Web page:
First, a disclaimer. I’m biased; I’m an Alex Gibney fan. I’ve seen many of his documentaries and found them to be informative and artfully constructed. I’m also knowledgeable about the subject matter of Going Clear, and am the author of the recently published Arrows in the Dark, an insider’s view of the Scientology organization.
Based on my personal investigation and almost 4o years as a member of Scientology – I was summarily excommunicated in 2012 for seeking internal reforms – 80% of the facts presented in the film are true. Scientology watchers have heard them all before, but for persons who haven’t, Gibney skillfully and convincingly reveals the violence, mental abuse, and downright tyrannical control over senior managers, staff and parishioners by the self-anointed “Pope” of Scientology, David Miscavige. Gibney also does an excellent job showing the special treatment afforded stars like John Travolta and especially Tom Cruise whose exceptionally close relationship with Miscavige is expertly captured.
The problem with the film is the other 20%. Here, Gibney goes beyond demonstrable abuse of power charges and instead delves into subjective issues of the religion, a subject he clearly does not agree with, or even understand. The result is an appeal to prejudice, an invitation to hate or think less of Scientologists. This impairs and threatens their fundamental right to freely practice the religion of their choice.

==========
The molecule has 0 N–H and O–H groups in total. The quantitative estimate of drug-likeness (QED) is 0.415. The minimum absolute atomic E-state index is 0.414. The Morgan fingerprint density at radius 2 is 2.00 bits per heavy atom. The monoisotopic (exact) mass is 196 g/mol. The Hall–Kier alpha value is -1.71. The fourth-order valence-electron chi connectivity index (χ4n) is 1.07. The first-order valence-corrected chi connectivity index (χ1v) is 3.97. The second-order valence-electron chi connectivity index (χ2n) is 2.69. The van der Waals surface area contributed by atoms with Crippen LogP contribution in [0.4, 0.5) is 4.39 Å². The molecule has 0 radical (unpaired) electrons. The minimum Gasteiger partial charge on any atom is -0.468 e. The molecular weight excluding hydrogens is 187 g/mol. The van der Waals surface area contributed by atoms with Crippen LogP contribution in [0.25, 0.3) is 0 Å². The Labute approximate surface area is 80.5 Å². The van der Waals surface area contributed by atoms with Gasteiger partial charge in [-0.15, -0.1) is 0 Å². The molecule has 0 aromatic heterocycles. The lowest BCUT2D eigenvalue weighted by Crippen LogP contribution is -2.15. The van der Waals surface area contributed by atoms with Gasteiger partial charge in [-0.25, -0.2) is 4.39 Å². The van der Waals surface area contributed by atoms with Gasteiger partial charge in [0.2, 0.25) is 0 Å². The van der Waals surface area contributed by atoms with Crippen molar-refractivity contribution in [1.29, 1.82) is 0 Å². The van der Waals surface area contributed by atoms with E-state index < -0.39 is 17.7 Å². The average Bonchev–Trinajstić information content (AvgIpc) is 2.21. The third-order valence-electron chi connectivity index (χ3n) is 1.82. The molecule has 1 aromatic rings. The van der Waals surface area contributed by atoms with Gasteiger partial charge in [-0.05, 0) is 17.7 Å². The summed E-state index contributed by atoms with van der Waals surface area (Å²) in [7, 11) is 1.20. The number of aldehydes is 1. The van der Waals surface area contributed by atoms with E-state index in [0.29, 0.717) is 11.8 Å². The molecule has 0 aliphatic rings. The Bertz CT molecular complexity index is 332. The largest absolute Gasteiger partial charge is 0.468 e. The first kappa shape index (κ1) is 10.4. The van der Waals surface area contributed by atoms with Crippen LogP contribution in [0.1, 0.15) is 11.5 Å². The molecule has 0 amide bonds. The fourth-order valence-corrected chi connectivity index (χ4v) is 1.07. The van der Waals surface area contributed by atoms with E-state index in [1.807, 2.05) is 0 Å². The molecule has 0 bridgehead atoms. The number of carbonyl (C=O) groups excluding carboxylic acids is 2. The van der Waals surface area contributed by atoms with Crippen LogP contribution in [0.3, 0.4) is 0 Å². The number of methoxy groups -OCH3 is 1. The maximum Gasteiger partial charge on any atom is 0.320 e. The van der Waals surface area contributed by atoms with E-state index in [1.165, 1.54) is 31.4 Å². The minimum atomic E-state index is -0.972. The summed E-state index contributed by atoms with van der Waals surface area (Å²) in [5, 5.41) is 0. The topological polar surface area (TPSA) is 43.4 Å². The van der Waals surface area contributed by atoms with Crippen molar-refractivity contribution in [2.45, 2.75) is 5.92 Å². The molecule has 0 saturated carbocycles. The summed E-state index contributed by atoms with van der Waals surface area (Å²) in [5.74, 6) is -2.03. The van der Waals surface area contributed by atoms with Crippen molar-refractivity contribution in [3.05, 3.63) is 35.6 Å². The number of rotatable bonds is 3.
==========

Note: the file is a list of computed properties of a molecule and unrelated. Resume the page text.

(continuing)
Gibney takes a swipe at Scientology’s founder, L. Ron Hubbard, portraying him as a science fiction writer, the clear implication being that any religion Hubbard created must be equally fictitious. Lawrence Wright, on whose book Going Clear is based, is used to falsely label one of Scientology’s advanced counseling levels (OT III) as its “creation myth.” In truth, Scientology’s actual creation theory is laid out in “The Factors,” which can be found in Hubbard’s Scientology 8-8008, as well as in many of his others books and lectures. These materials are publicly available to one and all.